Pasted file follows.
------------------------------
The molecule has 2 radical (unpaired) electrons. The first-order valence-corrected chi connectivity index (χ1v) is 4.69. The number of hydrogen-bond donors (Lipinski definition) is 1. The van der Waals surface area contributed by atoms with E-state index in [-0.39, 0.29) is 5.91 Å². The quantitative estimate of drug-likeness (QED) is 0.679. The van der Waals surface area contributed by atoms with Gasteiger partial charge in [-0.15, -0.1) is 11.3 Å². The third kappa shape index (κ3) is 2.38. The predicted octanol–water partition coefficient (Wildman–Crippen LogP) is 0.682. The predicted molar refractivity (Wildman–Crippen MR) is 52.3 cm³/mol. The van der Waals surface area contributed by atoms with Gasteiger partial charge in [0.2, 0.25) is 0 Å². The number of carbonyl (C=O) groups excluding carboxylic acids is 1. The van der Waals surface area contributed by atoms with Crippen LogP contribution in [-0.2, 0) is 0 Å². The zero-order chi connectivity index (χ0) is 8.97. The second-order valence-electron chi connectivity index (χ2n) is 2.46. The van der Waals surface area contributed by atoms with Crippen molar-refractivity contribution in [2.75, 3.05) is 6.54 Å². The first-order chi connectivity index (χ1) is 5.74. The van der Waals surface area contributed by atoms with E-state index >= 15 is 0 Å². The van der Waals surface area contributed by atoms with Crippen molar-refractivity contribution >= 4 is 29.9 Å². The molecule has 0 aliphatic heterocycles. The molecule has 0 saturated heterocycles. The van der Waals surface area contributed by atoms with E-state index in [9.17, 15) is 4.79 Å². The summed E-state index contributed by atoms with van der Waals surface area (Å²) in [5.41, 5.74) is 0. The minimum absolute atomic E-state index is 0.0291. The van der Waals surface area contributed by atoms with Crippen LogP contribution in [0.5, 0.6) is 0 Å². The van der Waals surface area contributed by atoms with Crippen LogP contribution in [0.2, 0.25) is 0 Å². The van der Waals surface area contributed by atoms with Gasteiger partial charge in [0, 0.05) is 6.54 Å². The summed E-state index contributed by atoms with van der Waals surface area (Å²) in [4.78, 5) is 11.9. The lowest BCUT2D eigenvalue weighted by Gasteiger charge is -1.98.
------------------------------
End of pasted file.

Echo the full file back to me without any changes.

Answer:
The molecule has 2 radical (unpaired) electrons. The first-order valence-corrected chi connectivity index (χ1v) is 4.69. The number of hydrogen-bond donors (Lipinski definition) is 1. The van der Waals surface area contributed by atoms with E-state index in [-0.39, 0.29) is 5.91 Å². The quantitative estimate of drug-likeness (QED) is 0.679. The van der Waals surface area contributed by atoms with Gasteiger partial charge in [-0.15, -0.1) is 11.3 Å². The third kappa shape index (κ3) is 2.38. The predicted octanol–water partition coefficient (Wildman–Crippen LogP) is 0.682. The predicted molar refractivity (Wildman–Crippen MR) is 52.3 cm³/mol. The van der Waals surface area contributed by atoms with Gasteiger partial charge in [0.2, 0.25) is 0 Å². The number of carbonyl (C=O) groups excluding carboxylic acids is 1. The van der Waals surface area contributed by atoms with Crippen LogP contribution in [-0.2, 0) is 0 Å². The zero-order chi connectivity index (χ0) is 8.97. The second-order valence-electron chi connectivity index (χ2n) is 2.46. The van der Waals surface area contributed by atoms with Crippen molar-refractivity contribution in [2.75, 3.05) is 6.54 Å². The first-order chi connectivity index (χ1) is 5.74. The van der Waals surface area contributed by atoms with E-state index >= 15 is 0 Å². The van der Waals surface area contributed by atoms with Crippen molar-refractivity contribution >= 4 is 29.9 Å². The molecule has 0 aliphatic heterocycles. The molecule has 0 saturated heterocycles. The van der Waals surface area contributed by atoms with E-state index in [9.17, 15) is 4.79 Å². The summed E-state index contributed by atoms with van der Waals surface area (Å²) in [5.41, 5.74) is 0. The minimum absolute atomic E-state index is 0.0291. The van der Waals surface area contributed by atoms with Crippen LogP contribution in [0.5, 0.6) is 0 Å². The van der Waals surface area contributed by atoms with Crippen LogP contribution in [0.2, 0.25) is 0 Å². The van der Waals surface area contributed by atoms with Gasteiger partial charge in [0, 0.05) is 6.54 Å². The summed E-state index contributed by atoms with van der Waals surface area (Å²) in [4.78, 5) is 11.9. The lowest BCUT2D eigenvalue weighted by Gasteiger charge is -1.98.